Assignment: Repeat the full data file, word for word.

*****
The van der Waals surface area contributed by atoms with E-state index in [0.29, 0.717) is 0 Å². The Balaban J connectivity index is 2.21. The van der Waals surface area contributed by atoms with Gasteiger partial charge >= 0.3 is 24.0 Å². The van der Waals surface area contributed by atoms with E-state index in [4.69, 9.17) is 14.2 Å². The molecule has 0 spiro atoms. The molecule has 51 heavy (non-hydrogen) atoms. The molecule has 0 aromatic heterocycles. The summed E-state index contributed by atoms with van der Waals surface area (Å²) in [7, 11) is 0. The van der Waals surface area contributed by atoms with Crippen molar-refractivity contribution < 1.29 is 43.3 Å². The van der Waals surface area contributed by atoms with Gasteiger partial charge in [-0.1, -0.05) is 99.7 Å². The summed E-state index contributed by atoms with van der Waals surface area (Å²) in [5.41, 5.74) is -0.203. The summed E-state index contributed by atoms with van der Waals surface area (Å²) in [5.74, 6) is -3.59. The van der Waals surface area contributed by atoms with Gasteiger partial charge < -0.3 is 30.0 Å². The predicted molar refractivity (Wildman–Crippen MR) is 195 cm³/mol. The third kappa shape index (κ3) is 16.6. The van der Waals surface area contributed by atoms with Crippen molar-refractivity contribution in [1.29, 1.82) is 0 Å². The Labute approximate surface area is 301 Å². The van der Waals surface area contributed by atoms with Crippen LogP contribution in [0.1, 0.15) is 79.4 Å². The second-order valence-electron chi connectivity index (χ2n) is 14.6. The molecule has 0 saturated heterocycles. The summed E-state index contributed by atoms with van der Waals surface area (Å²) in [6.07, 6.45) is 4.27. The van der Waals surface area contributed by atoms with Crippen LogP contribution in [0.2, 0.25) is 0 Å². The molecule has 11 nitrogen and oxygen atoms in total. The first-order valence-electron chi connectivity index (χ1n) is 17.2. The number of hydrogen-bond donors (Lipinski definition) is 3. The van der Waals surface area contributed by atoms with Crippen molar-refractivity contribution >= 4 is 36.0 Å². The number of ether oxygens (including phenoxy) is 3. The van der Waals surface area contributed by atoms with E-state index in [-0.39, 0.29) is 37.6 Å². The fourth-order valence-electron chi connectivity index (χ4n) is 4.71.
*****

The van der Waals surface area contributed by atoms with E-state index in [0.29, 0.717) is 0 Å². The Balaban J connectivity index is 2.21. The van der Waals surface area contributed by atoms with Gasteiger partial charge >= 0.3 is 24.0 Å². The van der Waals surface area contributed by atoms with E-state index in [4.69, 9.17) is 14.2 Å². The molecule has 0 spiro atoms. The molecule has 51 heavy (non-hydrogen) atoms. The molecule has 0 aromatic heterocycles. The summed E-state index contributed by atoms with van der Waals surface area (Å²) in [7, 11) is 0. The van der Waals surface area contributed by atoms with Crippen molar-refractivity contribution < 1.29 is 43.3 Å². The van der Waals surface area contributed by atoms with Gasteiger partial charge in [-0.1, -0.05) is 99.7 Å². The summed E-state index contributed by atoms with van der Waals surface area (Å²) in [5.41, 5.74) is -0.203. The summed E-state index contributed by atoms with van der Waals surface area (Å²) in [5.74, 6) is -3.59. The van der Waals surface area contributed by atoms with Gasteiger partial charge < -0.3 is 30.0 Å². The predicted molar refractivity (Wildman–Crippen MR) is 195 cm³/mol. The third kappa shape index (κ3) is 16.6. The van der Waals surface area contributed by atoms with Crippen molar-refractivity contribution in [1.29, 1.82) is 0 Å². The Labute approximate surface area is 301 Å². The van der Waals surface area contributed by atoms with Crippen LogP contribution in [0.1, 0.15) is 79.4 Å². The second-order valence-electron chi connectivity index (χ2n) is 14.6. The molecule has 0 saturated heterocycles. The summed E-state index contributed by atoms with van der Waals surface area (Å²) in [6.07, 6.45) is 4.27. The van der Waals surface area contributed by atoms with Crippen LogP contribution in [0.2, 0.25) is 0 Å². The molecule has 11 nitrogen and oxygen atoms in total. The first-order valence-electron chi connectivity index (χ1n) is 17.2. The number of hydrogen-bond donors (Lipinski definition) is 3. The van der Waals surface area contributed by atoms with Crippen molar-refractivity contribution >= 4 is 36.0 Å². The number of ether oxygens (including phenoxy) is 3. The van der Waals surface area contributed by atoms with E-state index in [-0.39, 0.29) is 37.6 Å². The fourth-order valence-electron chi connectivity index (χ4n) is 4.71.